Mold: It's Not Stale

April 24, 1993

There I was in the cafeteria, asking for seconds on lunch. (At least that's what people called it. Personally, I thought of it more as glop. This meal in particular was unidentifiable glop with gluey potatoes.) "I'd like some more," I said. For a second time seemed to stop and everyone stared at me in disbelief -- no one at our school had ever gotten seconds on lunch, not even "Fat Face".

"What's that?" the school cook at the counter asked.

I cleared my throat. "I'd like seconds," I repeated. The cook's face lightened, and a smile spread across her face from cheek to cheek. "Here you are, dearie. Enjoy!" she said pleasantly.

"Thank you," I mumbled. I looked at the food and made a face. Barf. It seemed to be moving. I had no intention of eating it, of course. I hadn't even had more than a bite of my firsts. I balanced my tray and walked back to my table. I sat down and carefully put the food in a big bag. Then I sealed it tight to trap the smell inside the bag. I really needed to wash my hands. "Enjoying your food?" Melissa teased, and I grimaced.

It all started about two hours ago in science class. We've been studying about protists, monera, and fungus, none of which I found the least bit interesting. In fact, the only thing I had learned was that if you wanted to get someone to go away you could say, "I think I need to get an amoeba removed and disposed of." Anyway, Mrs. Einstein, everyone's "favorite" teacher had announced that we had a project worth half of our grade due in five weeks. She told us we could pick our topic, which I thought might be fun. Boy, was I wrong!

It turned out that it had to be about fungus. Yuck! Don't get me wrong. I have nothing against mushrooms, yeast, mold, and mildew. (Except that they're slimy, smelly, yucky, dirty... You get the picture.) Then my friend Melissa, who sits behind me in science passed me a note. I cautiously unfolded it. Then when Mrs. Einstein was writing something on the board, about experiments (I think) I read it.

It said, "Help! I have no idea." Quietly, I got out a sheet of paper. Then I wrote my message.

"Why don't you grow mold?" Of course I was only joking. Who would want to grow mold? I waited until Mrs. Einstein had turned her back, and I turned around and dropped it on Melissa's desk. Mrs. Einstein must have eyes in the back of her head, because she saw me pass the note. In two seconds flat, she had stalked over next to me and Melissa. The rest of the class turned around, grateful for the distraction. She picked up the note and read it aloud. I braced myself for the scolding that I had heard so often.

Instead, she turned to me and said, "Julia, what a superb idea! I definitely think this has real potential. What an inspiration! Class, this is an example of the kind of thinking you should be executing in my class. Use this as an example, and you will be sure to get an 'A'. Julia, I'm sure your project will turn out simply wonderful if you continue to put this much effort into it!"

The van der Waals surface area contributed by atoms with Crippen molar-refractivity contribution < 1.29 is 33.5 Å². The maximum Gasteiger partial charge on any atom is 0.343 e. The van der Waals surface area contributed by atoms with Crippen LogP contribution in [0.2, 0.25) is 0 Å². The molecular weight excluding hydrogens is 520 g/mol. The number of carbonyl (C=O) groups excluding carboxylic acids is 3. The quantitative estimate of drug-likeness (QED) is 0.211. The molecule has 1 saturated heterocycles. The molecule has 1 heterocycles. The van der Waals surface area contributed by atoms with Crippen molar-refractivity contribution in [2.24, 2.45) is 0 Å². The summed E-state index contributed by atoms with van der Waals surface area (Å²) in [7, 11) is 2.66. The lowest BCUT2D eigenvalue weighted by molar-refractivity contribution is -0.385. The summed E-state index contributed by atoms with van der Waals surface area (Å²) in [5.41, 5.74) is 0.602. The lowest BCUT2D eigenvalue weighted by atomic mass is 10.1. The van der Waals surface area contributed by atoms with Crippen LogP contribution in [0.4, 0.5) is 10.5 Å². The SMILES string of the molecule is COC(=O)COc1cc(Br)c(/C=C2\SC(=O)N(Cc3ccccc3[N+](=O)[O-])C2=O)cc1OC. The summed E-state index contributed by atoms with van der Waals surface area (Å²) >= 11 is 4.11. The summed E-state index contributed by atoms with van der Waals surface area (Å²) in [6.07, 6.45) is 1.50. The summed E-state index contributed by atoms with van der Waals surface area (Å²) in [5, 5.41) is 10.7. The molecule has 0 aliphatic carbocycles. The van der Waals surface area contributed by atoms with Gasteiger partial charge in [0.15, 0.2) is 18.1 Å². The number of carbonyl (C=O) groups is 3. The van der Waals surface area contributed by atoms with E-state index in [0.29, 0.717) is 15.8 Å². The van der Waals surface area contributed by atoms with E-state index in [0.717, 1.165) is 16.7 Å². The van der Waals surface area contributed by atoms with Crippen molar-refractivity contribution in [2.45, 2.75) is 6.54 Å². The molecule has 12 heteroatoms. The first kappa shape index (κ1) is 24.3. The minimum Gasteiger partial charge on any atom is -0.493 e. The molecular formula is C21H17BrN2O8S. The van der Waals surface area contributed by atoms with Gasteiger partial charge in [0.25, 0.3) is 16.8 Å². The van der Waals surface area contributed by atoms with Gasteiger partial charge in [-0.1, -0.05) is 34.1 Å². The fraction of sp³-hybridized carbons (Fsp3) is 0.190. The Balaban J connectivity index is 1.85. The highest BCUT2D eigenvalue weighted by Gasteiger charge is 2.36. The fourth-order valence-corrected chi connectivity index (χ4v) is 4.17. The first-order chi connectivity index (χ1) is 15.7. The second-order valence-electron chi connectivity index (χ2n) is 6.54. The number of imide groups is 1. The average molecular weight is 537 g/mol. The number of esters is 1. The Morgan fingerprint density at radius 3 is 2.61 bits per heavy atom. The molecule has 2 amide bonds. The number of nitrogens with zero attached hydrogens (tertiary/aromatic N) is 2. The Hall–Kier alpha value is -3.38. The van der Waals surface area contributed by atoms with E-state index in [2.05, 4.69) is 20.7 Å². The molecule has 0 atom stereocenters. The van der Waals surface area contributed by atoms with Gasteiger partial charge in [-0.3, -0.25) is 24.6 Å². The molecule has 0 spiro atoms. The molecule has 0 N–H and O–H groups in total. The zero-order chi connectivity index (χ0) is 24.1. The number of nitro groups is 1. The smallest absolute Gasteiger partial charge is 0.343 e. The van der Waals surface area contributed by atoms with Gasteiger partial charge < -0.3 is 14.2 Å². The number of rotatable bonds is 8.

Well, I may be able to put that 'A' to good use, but I was not growing mold, and that was final. "You've got it all wrong, Mrs. Einstein. I'm not growing mold; I have plenty of other ideas. This was to help Melissa get started. She's having trouble picking a topic, and I know how important it is to help friends." Mrs. Einstein, sensing something was up, replied, "That's very generous of you," in an almost facetious tone of voice. "Well, Melissa?"

Melissa smiled sweetly at the class. She opened her eyes wide and cooed, "Oh what a great idea, Julia, but this is your idea. I couldn't take it from you."

She sure was laying it on thick. It was sickening, but everyone else seemed to be buying it.

Then in a firm way, as if the whole matter were settled, Mrs. Einstein said, "Good luck on your project. I'll be looking forward to it." Melissa smiled at me. I was numb with shock. Me and my big mouth!

When I got home from school after two more uneventful classes, I dumped my bags on the table and got a snack. The cookies my mom had baked the night before smelled delicious, but the memory of my lunch made me think again. I wasn't so hungry anymore. I poked at the bag of food. What would I do with it? I opened it, and a horrible odor came out. "Yuck," I said. I left it on the table and took my books into my room to start my homework.

I was reading my social studies textbook when I heard my mom ask, "What on earth is this?" When I got to the kitchen she was about to throw my bag away. The food inside was an ugly brown. Surprisingly, it had been left untouched by the ants. (I guess even they had enough sense to keep away from our school lunches.)

"It's my science project, Mom," I said, wrinkling up my nose."

"What are you doing, growing mold?" she asked with a laugh. I nodded my head. "Oh," she said. "So, what exactly are you supposed to do with this, with this...," she stuttered.

"Glop," I supplied. "Goo, junk, mess, UFO (unidentifiable food object)."

"Yes, that does describe it," my mom said smiling. "You want to do this project?" she inquired.

"No," I said, "about as much as I want another hole in my head." I explained to her what had happened in school. One thing was for sure, this was one project that I was not eager to start. In fact, I was dreading it.

I thought about my project. There was no way to get out of it. When Mrs. Einstein made up her mind, there was no changing it. "Mom," I called, "how do you grow mold?"

"With all of this mold growing in the mess in your room and your brother's, you're asking how to grow mold?"

I realized I had a strange dilemma. I had spent most of my life trying to stop mold from growing. After all, it made me sneeze. Now, I had to grow mold.

This should be easy. All I've got to do is sit around and watch it grow. I didn't even need cafeteria food, and I wouldn't have to touch it for five weeks. Now, I could kick back. I didn't have to do anything for science for a whole month! And with that thought in mind, I went to get a cookie.

The next morning in science class Mrs. Einstein told us about picking a topic. We have until tomorrow to come up with a good topic. I already had mine. She told us that we would need an outline by next Tuesday (a week from today). telling our hypothesis and rough procedure. She went on to tell us that we'd need to research and keep track of our procedure and take daily notes about our results to write a three to five page report. We would need to have a step by step plan for our experiment and, in summary, explain the conclusion we have reached and why.